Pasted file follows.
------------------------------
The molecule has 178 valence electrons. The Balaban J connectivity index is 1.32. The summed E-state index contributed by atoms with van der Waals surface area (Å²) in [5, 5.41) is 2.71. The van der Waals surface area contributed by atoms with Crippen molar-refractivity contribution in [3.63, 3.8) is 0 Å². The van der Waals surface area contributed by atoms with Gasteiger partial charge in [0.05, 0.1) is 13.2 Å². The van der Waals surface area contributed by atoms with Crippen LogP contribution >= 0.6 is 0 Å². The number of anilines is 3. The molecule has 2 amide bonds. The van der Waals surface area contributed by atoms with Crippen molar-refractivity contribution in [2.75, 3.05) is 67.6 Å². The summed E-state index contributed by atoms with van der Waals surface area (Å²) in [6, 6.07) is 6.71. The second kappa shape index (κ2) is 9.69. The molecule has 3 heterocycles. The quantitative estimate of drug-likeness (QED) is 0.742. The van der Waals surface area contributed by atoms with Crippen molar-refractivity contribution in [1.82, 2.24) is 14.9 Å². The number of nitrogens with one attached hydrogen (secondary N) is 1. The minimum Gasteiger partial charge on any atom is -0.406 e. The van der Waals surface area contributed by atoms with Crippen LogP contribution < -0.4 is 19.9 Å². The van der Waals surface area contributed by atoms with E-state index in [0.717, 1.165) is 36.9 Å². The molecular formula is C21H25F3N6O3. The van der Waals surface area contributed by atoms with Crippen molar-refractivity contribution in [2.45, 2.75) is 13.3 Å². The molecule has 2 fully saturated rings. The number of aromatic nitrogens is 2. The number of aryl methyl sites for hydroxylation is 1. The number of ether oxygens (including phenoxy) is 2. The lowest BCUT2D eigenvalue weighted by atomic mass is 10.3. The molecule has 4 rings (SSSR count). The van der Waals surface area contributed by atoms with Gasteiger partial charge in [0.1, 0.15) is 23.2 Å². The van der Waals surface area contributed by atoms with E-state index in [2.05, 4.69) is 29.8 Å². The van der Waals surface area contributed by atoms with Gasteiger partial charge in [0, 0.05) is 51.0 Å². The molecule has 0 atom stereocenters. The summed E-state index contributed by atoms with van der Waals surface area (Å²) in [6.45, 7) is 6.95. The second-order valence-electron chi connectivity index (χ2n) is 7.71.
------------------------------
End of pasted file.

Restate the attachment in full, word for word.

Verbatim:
The molecule has 178 valence electrons. The Balaban J connectivity index is 1.32. The summed E-state index contributed by atoms with van der Waals surface area (Å²) in [5, 5.41) is 2.71. The van der Waals surface area contributed by atoms with Crippen molar-refractivity contribution in [3.63, 3.8) is 0 Å². The van der Waals surface area contributed by atoms with Gasteiger partial charge in [0.05, 0.1) is 13.2 Å². The van der Waals surface area contributed by atoms with Crippen LogP contribution >= 0.6 is 0 Å². The number of anilines is 3. The molecule has 2 amide bonds. The van der Waals surface area contributed by atoms with Crippen molar-refractivity contribution in [2.75, 3.05) is 67.6 Å². The summed E-state index contributed by atoms with van der Waals surface area (Å²) in [6, 6.07) is 6.71. The second kappa shape index (κ2) is 9.69. The molecule has 3 heterocycles. The quantitative estimate of drug-likeness (QED) is 0.742. The van der Waals surface area contributed by atoms with Crippen molar-refractivity contribution in [1.82, 2.24) is 14.9 Å². The number of nitrogens with one attached hydrogen (secondary N) is 1. The minimum Gasteiger partial charge on any atom is -0.406 e. The van der Waals surface area contributed by atoms with Crippen LogP contribution < -0.4 is 19.9 Å². The van der Waals surface area contributed by atoms with E-state index in [0.717, 1.165) is 36.9 Å². The molecular formula is C21H25F3N6O3. The van der Waals surface area contributed by atoms with Crippen molar-refractivity contribution in [2.45, 2.75) is 13.3 Å². The molecule has 2 fully saturated rings. The number of aromatic nitrogens is 2. The number of aryl methyl sites for hydroxylation is 1. The number of ether oxygens (including phenoxy) is 2. The lowest BCUT2D eigenvalue weighted by atomic mass is 10.3. The molecule has 4 rings (SSSR count). The van der Waals surface area contributed by atoms with Gasteiger partial charge in [0.1, 0.15) is 23.2 Å². The van der Waals surface area contributed by atoms with E-state index in [2.05, 4.69) is 29.8 Å². The van der Waals surface area contributed by atoms with Gasteiger partial charge in [0, 0.05) is 51.0 Å². The molecule has 0 atom stereocenters. The summed E-state index contributed by atoms with van der Waals surface area (Å²) in [6.45, 7) is 6.95. The second-order valence-electron chi connectivity index (χ2n) is 7.71.